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UBC Theses and Dissertations

The effect of hypnosis as an interview technique on eyewitness memory McEwan, N. Hope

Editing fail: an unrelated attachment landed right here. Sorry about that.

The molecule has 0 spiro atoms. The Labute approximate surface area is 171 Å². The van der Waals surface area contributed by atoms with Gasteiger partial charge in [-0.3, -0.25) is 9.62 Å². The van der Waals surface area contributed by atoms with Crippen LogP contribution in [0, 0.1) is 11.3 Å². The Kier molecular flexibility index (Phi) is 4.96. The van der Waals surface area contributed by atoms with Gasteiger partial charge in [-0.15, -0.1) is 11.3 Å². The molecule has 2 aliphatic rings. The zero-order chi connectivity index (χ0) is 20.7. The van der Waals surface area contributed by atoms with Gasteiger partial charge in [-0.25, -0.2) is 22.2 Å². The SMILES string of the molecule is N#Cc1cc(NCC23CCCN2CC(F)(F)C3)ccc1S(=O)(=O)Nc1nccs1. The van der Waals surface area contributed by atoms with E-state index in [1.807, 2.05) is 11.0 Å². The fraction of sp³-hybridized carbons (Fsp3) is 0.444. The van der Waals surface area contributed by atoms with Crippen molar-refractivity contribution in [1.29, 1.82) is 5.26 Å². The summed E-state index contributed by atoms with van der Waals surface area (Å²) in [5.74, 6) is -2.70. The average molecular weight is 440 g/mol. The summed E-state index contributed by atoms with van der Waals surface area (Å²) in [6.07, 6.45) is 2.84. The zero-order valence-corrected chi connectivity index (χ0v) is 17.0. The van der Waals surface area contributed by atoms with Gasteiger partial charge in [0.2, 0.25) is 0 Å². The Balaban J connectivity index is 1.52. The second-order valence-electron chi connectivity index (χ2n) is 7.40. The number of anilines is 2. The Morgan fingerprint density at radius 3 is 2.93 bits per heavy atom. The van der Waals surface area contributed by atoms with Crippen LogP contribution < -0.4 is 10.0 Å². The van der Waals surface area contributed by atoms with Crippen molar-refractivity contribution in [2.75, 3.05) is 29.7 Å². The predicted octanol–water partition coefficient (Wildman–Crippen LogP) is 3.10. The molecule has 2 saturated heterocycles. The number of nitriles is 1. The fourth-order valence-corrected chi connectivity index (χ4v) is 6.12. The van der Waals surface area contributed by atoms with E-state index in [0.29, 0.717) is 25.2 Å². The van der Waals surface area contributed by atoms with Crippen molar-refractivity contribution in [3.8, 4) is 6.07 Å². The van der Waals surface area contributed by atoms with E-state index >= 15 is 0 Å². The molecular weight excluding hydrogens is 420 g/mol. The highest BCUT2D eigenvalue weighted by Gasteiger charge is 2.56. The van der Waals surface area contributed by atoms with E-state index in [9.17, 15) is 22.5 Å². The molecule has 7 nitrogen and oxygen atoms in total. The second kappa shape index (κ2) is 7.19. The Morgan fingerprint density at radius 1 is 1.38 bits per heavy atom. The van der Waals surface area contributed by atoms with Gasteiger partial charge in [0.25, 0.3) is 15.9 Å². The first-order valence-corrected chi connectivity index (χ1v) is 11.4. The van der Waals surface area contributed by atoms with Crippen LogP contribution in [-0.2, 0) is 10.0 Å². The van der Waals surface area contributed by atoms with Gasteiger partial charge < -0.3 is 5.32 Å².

Seventy-two hypnotically susceptible students witnessed a videotape of a simulated bank robbery. One week later observers were interviewed in one of three "states": hypnotized, relaxed, or waking. Half the students in each of these groups received imagery instructions similar to those employed by police hypno-investigators; the remainder were instructed to use a reconstructive memory technique. Each witness answered 47 questions pertaining to the videotaped bank robbery and the "live" context of the viewing room. Five of these questions contained misinformation intended to lead the respondent into giving the wrong answer. After the interview, students attempted a photo identification task. Overall recall accuracy for both the video and "live" aspects of the critical event was high. Hypnosis had no effect on memory for details of the event, nor were hypnotized students more susceptible to the misleading information. The type of memory technique interacted with recall state to affect both the number and the proportion of errors contained in responses. This interaction differed for the video and "live" aspects of the event, suggesting limited generalization of memory for recorded events to real life situations. Confidence was significantly related to both accuracy of choice and amount of information recalled during the interview, but no such relationship was found for number or proportion of errors.

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